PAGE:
The Indian government signed a follow-on contract for the purchase of three additional frigates on 14 July 2006. These ships will be built at Yantar Shipyard in Kaliningrad. The first frigate was scheduled for delivery in April 2011. These ships will feature BrahMos supersonic anti-ship cruise missile instead of the Klub-N/3M54TE missile system which was provided to the Talwar, Trishul and Tabar frigates.
In July 2012 India Today announced the start of talks about purchasing three additional Talwar-class frigates (No.7 to No.9). In March 2016, it was reported that India and Russia are still negotiating the purchase of the additional ships.
Design and description
The Severnoye Design Bureau developed the Project 1135.6 vessel using an earlier Project 1135.1 design, which dated back to the early 1980s. The ship's redesigned topside and hull has a considerably reduced radar cross-section. While the superstructure sides are sloped and relatively clean, the very cluttered topside of the ship cannot be remotely described as having any signature reducing features. These frigates will be the first Indian Navy warships to incorporate some stealth features. The ship's hull is characterized by outward flare and tumblehome, while the superstructure (which forms a continuous junction with the hull) has a large fixed tumblehome angle.
The Talwars features the Zorya designed and Mashproekt (Ukraine) manufactured M7N.1E gas turbine plant which comprises two DS-71 cruise turbines and two DT-59 boost turbines in two engine rooms. The cruising component consists of two DS-71 gas-turbine engines, each rated at 9,000 horsepower (6,700 kW) in forward running, and 1,500 hp (1,100 kW) in reverse. Two cruising RO63 two-speed gearboxes and one cruising R1063 auxiliary gearbox which makes it possible to use any of the cruising engines to drive both propeller shafts. A boost component with two DT-59.1 gas-turbine engines, each rated at 19,500 hp (14,500 kW) forward running, 4,500 hp (3,400 kW) in reverse and two RO58 single-speed reduction gearboxes. The four gas turbines are mounted on isolated cradles which minimize their contact with the hull and thereby considerably reduce the transmission of her vibration and sound.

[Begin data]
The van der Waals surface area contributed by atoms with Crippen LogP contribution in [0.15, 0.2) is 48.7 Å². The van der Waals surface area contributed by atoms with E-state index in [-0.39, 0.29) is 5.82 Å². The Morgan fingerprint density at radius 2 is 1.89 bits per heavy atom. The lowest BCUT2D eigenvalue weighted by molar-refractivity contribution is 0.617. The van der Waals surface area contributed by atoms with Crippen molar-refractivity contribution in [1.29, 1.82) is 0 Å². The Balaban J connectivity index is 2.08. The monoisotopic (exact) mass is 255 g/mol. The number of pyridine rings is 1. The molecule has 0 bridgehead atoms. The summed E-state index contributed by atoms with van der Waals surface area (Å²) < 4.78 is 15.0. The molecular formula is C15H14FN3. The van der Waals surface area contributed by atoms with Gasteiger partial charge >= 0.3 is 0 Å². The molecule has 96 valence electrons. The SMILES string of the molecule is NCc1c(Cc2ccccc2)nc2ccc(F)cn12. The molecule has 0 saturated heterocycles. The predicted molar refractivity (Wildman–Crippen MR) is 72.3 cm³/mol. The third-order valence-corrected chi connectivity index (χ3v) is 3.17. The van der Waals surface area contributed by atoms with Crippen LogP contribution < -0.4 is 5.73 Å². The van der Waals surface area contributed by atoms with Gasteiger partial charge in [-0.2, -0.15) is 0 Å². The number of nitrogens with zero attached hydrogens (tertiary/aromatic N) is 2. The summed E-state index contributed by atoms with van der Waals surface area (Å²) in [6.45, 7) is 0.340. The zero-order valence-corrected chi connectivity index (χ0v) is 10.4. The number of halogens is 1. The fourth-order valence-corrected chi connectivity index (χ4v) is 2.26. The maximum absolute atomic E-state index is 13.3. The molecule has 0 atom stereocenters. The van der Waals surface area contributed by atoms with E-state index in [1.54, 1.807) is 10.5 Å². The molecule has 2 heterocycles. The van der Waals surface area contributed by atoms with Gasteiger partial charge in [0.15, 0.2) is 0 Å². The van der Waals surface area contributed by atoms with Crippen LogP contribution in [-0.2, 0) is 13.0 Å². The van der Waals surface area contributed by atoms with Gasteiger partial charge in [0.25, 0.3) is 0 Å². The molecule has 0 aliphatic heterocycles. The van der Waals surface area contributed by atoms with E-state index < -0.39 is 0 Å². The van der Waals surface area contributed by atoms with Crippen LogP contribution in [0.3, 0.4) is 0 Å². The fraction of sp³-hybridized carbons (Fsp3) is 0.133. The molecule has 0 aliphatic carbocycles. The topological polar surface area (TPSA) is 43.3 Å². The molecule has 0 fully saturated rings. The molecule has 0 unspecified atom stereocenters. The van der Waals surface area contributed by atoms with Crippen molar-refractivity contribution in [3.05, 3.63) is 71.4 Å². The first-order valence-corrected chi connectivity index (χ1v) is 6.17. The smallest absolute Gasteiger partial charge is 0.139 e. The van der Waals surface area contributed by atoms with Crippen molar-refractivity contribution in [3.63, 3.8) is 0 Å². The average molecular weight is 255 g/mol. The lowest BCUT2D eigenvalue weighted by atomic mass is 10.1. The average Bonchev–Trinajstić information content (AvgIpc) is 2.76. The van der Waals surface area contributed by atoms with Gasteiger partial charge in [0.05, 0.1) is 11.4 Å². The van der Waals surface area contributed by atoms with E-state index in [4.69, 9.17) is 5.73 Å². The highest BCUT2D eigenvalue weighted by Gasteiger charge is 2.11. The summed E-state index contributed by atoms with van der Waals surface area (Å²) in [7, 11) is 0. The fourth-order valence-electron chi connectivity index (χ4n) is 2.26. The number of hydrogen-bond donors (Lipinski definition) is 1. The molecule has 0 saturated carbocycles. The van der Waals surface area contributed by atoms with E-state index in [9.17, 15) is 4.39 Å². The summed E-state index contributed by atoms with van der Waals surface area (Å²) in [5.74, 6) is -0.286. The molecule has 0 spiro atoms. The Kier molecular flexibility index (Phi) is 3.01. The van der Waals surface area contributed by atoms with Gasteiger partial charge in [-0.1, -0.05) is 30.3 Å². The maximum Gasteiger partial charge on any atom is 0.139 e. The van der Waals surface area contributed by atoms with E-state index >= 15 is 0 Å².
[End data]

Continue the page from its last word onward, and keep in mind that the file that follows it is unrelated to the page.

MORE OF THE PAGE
Electrical power is provided by four 1 MW Wärtsilä WCM-1000 generator sets with Cummins KTA50G3 engines and Kirloskar 1 MV AC generators. The contract for the generators was signed with Wärtsilä Denmark.
The Talwar class can accommodate one Ka-28 Helix-A antisubmarine helicopter or one Ka-31 Helix-B airborne early warning helicopter which can provide over-the-horizon targeting. The vessel can also embark the navalised variant of the indigenous HAL Dhruv.